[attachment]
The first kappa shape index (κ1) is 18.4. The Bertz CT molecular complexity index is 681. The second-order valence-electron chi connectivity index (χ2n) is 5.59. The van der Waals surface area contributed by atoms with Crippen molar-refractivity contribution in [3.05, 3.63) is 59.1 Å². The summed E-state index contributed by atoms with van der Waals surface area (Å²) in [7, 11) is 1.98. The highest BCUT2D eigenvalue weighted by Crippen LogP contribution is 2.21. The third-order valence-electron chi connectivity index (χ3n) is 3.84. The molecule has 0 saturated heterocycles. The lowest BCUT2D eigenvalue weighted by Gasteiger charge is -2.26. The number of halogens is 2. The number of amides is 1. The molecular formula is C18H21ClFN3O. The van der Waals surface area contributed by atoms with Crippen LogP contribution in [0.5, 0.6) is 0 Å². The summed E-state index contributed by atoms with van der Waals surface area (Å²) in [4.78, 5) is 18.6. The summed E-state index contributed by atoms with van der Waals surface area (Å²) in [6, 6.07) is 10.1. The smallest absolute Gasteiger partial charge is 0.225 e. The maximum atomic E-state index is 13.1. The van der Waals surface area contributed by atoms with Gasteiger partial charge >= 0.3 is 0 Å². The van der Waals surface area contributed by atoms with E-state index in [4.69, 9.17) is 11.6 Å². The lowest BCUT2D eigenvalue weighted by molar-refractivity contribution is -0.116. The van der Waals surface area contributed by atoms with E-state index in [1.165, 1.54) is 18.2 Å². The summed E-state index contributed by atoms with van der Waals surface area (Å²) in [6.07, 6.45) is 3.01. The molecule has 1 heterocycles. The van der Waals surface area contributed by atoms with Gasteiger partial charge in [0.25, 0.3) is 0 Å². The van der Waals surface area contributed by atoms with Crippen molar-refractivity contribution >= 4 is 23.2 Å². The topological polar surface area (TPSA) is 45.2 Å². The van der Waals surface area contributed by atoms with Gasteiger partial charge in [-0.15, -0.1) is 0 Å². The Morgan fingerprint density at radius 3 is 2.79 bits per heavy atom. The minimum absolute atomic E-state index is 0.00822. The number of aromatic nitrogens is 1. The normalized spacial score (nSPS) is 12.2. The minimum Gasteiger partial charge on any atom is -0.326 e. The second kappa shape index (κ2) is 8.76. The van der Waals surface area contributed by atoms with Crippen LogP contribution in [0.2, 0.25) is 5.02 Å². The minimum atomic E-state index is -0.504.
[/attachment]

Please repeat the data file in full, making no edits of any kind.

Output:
The first kappa shape index (κ1) is 18.4. The Bertz CT molecular complexity index is 681. The second-order valence-electron chi connectivity index (χ2n) is 5.59. The van der Waals surface area contributed by atoms with Crippen molar-refractivity contribution in [3.05, 3.63) is 59.1 Å². The summed E-state index contributed by atoms with van der Waals surface area (Å²) in [7, 11) is 1.98. The highest BCUT2D eigenvalue weighted by Crippen LogP contribution is 2.21. The third-order valence-electron chi connectivity index (χ3n) is 3.84. The molecule has 0 saturated heterocycles. The lowest BCUT2D eigenvalue weighted by Gasteiger charge is -2.26. The number of halogens is 2. The number of amides is 1. The molecular formula is C18H21ClFN3O. The van der Waals surface area contributed by atoms with Crippen LogP contribution in [0.5, 0.6) is 0 Å². The summed E-state index contributed by atoms with van der Waals surface area (Å²) in [4.78, 5) is 18.6. The summed E-state index contributed by atoms with van der Waals surface area (Å²) in [6, 6.07) is 10.1. The smallest absolute Gasteiger partial charge is 0.225 e. The maximum atomic E-state index is 13.1. The van der Waals surface area contributed by atoms with Gasteiger partial charge >= 0.3 is 0 Å². The van der Waals surface area contributed by atoms with E-state index in [4.69, 9.17) is 11.6 Å². The lowest BCUT2D eigenvalue weighted by molar-refractivity contribution is -0.116. The van der Waals surface area contributed by atoms with E-state index in [1.165, 1.54) is 18.2 Å². The summed E-state index contributed by atoms with van der Waals surface area (Å²) in [6.07, 6.45) is 3.01. The molecule has 1 heterocycles. The van der Waals surface area contributed by atoms with Gasteiger partial charge in [0.25, 0.3) is 0 Å². The van der Waals surface area contributed by atoms with Crippen molar-refractivity contribution >= 4 is 23.2 Å². The topological polar surface area (TPSA) is 45.2 Å². The van der Waals surface area contributed by atoms with Gasteiger partial charge in [-0.15, -0.1) is 0 Å². The Morgan fingerprint density at radius 3 is 2.79 bits per heavy atom. The minimum absolute atomic E-state index is 0.00822. The number of aromatic nitrogens is 1. The normalized spacial score (nSPS) is 12.2. The minimum Gasteiger partial charge on any atom is -0.326 e. The second kappa shape index (κ2) is 8.76. The van der Waals surface area contributed by atoms with Crippen LogP contribution in [0.2, 0.25) is 5.02 Å². The minimum atomic E-state index is -0.504.